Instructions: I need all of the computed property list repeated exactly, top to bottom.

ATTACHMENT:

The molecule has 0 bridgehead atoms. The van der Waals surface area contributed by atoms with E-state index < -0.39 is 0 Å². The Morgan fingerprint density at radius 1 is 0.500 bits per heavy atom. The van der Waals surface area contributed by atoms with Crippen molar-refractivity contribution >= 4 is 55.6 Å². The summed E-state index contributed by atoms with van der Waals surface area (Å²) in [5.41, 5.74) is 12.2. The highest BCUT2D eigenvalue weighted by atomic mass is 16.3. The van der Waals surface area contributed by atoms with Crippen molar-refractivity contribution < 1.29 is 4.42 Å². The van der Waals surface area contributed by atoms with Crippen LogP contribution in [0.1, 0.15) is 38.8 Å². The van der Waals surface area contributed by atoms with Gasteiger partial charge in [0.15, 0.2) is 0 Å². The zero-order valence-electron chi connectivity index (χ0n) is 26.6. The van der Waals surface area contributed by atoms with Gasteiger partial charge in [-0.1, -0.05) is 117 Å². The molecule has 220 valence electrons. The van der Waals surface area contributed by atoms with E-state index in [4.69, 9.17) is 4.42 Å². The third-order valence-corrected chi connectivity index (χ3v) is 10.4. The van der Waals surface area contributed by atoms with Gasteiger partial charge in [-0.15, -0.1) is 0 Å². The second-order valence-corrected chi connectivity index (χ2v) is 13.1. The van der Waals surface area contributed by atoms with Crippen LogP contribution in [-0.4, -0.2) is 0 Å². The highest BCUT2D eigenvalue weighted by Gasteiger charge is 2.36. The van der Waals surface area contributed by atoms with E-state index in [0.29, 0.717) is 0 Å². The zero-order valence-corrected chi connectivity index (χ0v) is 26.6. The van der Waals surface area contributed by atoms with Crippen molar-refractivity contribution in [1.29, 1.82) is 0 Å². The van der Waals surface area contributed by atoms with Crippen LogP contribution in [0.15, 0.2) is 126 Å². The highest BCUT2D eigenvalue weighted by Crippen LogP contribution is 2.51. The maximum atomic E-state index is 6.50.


The molecule has 0 bridgehead atoms. The van der Waals surface area contributed by atoms with E-state index < -0.39 is 0 Å². The Morgan fingerprint density at radius 1 is 0.500 bits per heavy atom. The van der Waals surface area contributed by atoms with Crippen molar-refractivity contribution >= 4 is 55.6 Å². The summed E-state index contributed by atoms with van der Waals surface area (Å²) in [5.41, 5.74) is 12.2. The highest BCUT2D eigenvalue weighted by atomic mass is 16.3. The van der Waals surface area contributed by atoms with Crippen molar-refractivity contribution < 1.29 is 4.42 Å². The van der Waals surface area contributed by atoms with Crippen LogP contribution in [0.1, 0.15) is 38.8 Å². The van der Waals surface area contributed by atoms with Gasteiger partial charge in [0.15, 0.2) is 0 Å². The zero-order valence-electron chi connectivity index (χ0n) is 26.6. The van der Waals surface area contributed by atoms with Gasteiger partial charge in [-0.1, -0.05) is 117 Å². The molecule has 220 valence electrons. The van der Waals surface area contributed by atoms with E-state index in [4.69, 9.17) is 4.42 Å². The third-order valence-corrected chi connectivity index (χ3v) is 10.4. The van der Waals surface area contributed by atoms with Gasteiger partial charge in [-0.15, -0.1) is 0 Å². The second-order valence-corrected chi connectivity index (χ2v) is 13.1. The van der Waals surface area contributed by atoms with Crippen LogP contribution in [-0.4, -0.2) is 0 Å². The highest BCUT2D eigenvalue weighted by Gasteiger charge is 2.36. The van der Waals surface area contributed by atoms with E-state index in [0.29, 0.717) is 0 Å². The zero-order valence-corrected chi connectivity index (χ0v) is 26.6. The van der Waals surface area contributed by atoms with Crippen molar-refractivity contribution in [1.29, 1.82) is 0 Å². The van der Waals surface area contributed by atoms with Crippen LogP contribution in [0.15, 0.2) is 126 Å². The highest BCUT2D eigenvalue weighted by Crippen LogP contribution is 2.51. The maximum atomic E-state index is 6.50.